The joint graduate degree program with Tufts and the School of the Museum of Fine Arts proves to be a win-win for both school communities.
Medford/Somerville, Mass. [05.18.09] If you happen to stroll through the Tisch Gallery at the Aidekman Arts Center this week, David Brown asks you to remember one thing - this isn't your typical exhibit.
"You need to remember that what you're seeing is the culmination of three years of study - this is their terminal degree, this is what they came here to do," says Brown, the associate dean of academic affairs at the School of the Museum of Fine Arts, commenting on the MFA Thesis Exhibition on display through May 24. "That's a very important perspective to look at this from. Because they came in and said, 'What am I going to do for three years of my life?' This is it."
The MFA Thesis Exhibition happens three times a year - December, April and May - and is the capstone event for students in the three-year joint graduate degree program offered by Tufts and the School of the Museum of Fine Arts (SMFA) in Boston.
"This exhibition is equivalent to a written thesis for other programs," Brown says. "When you see the exhibition, it's the equivalent of several small one-man shows, so students can be diverse in approach, media and direction, even though they're showing all at the same time."
MFA student Dan Angeli has spent the past three years focusing on process-oriented acrylic paintings, analyzing narrative conflicts. His thesis exhibit explores the juxtaposition between pornographic and war imagery. He notes that his interest in warfare comes from a desire to examine his grandfather's experience in WWII.
"I liked the fact that unlike some other MFA programs, this is a three year program, which I feel gave me more time to incubate my ideas," says Angeli.
According to Brown, the SMFA partnership with Tufts began in the early 1950s as institutions across the country were beginning to develop joint graduate degree programs
"Thanks to this partnership, students are able to pick from the extensive course offerings that Tufts has for upper level and graduate level students, which we would never be able to duplicate at an arts school the size of us," Brown says. "For Tufts, the university is getting artists in their classrooms, providing a creative perspective. We hear from faculty all the time that say, 'I'm so glad to have Museum School students in the class, because they have such a different perspective on some things, and they bring a different approach to a topic.'"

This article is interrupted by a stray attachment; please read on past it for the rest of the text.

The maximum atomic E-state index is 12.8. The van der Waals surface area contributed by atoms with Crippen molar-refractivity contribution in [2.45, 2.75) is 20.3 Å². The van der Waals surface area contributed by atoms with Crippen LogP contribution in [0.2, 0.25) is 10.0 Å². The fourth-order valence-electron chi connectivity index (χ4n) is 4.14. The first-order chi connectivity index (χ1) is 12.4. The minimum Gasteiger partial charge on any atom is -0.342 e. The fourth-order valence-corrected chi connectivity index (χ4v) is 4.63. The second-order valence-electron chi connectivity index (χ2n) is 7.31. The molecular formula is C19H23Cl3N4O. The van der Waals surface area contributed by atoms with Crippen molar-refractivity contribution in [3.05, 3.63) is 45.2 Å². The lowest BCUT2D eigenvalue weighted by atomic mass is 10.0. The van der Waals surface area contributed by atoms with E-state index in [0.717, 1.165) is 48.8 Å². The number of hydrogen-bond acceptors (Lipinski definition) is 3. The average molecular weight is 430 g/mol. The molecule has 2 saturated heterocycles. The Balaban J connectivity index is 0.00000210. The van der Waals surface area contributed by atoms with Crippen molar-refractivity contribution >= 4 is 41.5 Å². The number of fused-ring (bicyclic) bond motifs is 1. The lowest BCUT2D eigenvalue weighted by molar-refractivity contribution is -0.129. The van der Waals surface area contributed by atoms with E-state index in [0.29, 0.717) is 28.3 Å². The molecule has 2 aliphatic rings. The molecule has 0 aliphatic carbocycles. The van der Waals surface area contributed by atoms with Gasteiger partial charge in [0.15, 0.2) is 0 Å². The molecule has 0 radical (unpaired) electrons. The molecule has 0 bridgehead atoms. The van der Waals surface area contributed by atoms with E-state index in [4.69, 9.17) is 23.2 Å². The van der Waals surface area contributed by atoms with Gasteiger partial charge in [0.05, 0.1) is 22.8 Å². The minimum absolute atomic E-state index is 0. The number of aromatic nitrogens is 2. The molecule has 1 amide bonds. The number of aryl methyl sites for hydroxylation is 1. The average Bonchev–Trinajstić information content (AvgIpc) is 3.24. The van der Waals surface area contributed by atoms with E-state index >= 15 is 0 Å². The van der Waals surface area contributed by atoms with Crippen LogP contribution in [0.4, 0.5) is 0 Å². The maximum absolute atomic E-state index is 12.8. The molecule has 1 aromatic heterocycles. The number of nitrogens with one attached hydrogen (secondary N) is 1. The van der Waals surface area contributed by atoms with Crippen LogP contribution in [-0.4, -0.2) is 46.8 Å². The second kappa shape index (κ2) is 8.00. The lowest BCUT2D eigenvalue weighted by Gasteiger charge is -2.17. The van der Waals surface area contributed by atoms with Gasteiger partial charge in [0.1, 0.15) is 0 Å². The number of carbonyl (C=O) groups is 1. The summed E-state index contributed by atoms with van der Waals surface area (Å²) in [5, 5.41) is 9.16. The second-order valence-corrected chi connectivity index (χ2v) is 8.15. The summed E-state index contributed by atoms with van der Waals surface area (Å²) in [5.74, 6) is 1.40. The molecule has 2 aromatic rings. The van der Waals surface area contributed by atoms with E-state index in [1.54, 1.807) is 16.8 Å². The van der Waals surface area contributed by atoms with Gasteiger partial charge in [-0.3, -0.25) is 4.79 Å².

MFA students are required to take two art history courses and two graduate level courses in the liberal arts, such as economics, social, psychology, or an additional art history if the student so desires. With the variety of courses that Tufts offers, Brown says students are often able to take courses that correspond some aspect of their studio practice.
"Say you're going down your path and you realize you're doing all of this work based on biological imagery, and maybe you want to take a course on Rorschach, so you get into some sort of psychology class," Brown says. "That would be very difficult for us to reproduce being an exclusively studio school."
Conversely, Tufts students outside of the MFA program can take advantage of studio art classes on the SMFA campus.
The program appeals to artists from a variety of backgrounds. For instance, Keina Davis-Elswick already owned her own gallery, Sivadart Studio in San Francisco, but decided that anMFA was another much-needed notch in her belt. Her thesis is based on the idea of trying to regenerate memories from music.
"My dad used to DJ when I was growing up so I have all these memories related to music, like Christopher Cross's 'Sailing,' reminds me of my mother driving me to school every day in her green Volvo," Davis-Elswick says. "So I wanted to do something that was really personal and create pieces that revolved around album covers from my dad's vinyl collection and song lyrics."
The combination of theory and practice in the Tufts-SMFA program appealed to Davis-Elswick, who finished her degree in two years instead of three. "One of the things initially interested in the program was that the professors are working artists, so they are actively involved in the art community which is great."
For the students, showcasing their thesis work in the Tufts gallery gives them the opportunity to presenttheir art to a new and different audience.
"If I were to show my work at the Museum School gallery, most of the audience within the school would be somewhat familiar with my work, and it would feel somewhat homey," says Davis-Elswick. "The positive end of showing it at Tufts is that hopefully there will be a lot of people walking through who have never seen it and I hope in a way when people see they will be like 'Wow' this isn't anything like what I am used to seeing.
"When I was doing my thesis presentation, people were walking through the gallery and you could hear them saying 'What is going on over there?'" she laughs. "It is nice to be able to open my work up to a new audience. That is always important."
"In many cases the Tufts community is seeing these artists before they start to be visible in the commercial world," Brown says. "In fact, Daniel Phillips, who is one of the students who showed in December, is in a two-person show at the Judy Rotenberg Gallery [on Newbury Street in Boston] coming up this month."
Brown adds, "The Tufts community is kind of seeing a preview of who's going to be in the Boston and the wider scene in the coming months, which I would think is a really big benefit for Tufts."
Story by Kaitlin Provencher, Web Communications.
Printed from: http://enews.tufts.edu/